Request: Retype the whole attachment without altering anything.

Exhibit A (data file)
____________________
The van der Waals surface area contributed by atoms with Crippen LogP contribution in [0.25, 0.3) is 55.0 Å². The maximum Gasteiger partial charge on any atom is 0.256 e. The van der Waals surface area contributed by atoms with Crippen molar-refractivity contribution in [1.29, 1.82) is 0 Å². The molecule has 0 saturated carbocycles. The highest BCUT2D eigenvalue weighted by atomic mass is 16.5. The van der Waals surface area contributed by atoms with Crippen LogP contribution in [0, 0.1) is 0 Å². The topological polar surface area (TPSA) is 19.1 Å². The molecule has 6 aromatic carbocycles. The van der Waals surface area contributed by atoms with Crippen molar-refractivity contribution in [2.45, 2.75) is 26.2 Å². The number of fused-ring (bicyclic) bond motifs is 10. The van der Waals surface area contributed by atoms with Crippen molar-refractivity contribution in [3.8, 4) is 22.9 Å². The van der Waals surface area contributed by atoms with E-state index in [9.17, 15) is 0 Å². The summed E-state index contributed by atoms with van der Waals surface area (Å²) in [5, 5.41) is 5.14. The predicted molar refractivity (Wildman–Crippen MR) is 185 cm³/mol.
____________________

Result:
The van der Waals surface area contributed by atoms with Crippen LogP contribution in [0.25, 0.3) is 55.0 Å². The maximum Gasteiger partial charge on any atom is 0.256 e. The van der Waals surface area contributed by atoms with Crippen molar-refractivity contribution in [1.29, 1.82) is 0 Å². The molecule has 0 saturated carbocycles. The highest BCUT2D eigenvalue weighted by atomic mass is 16.5. The van der Waals surface area contributed by atoms with Crippen LogP contribution in [0, 0.1) is 0 Å². The topological polar surface area (TPSA) is 19.1 Å². The molecule has 6 aromatic carbocycles. The van der Waals surface area contributed by atoms with Crippen molar-refractivity contribution in [2.45, 2.75) is 26.2 Å². The number of fused-ring (bicyclic) bond motifs is 10. The van der Waals surface area contributed by atoms with Crippen molar-refractivity contribution in [3.8, 4) is 22.9 Å². The van der Waals surface area contributed by atoms with E-state index in [9.17, 15) is 0 Å². The summed E-state index contributed by atoms with van der Waals surface area (Å²) in [5, 5.41) is 5.14. The predicted molar refractivity (Wildman–Crippen MR) is 185 cm³/mol.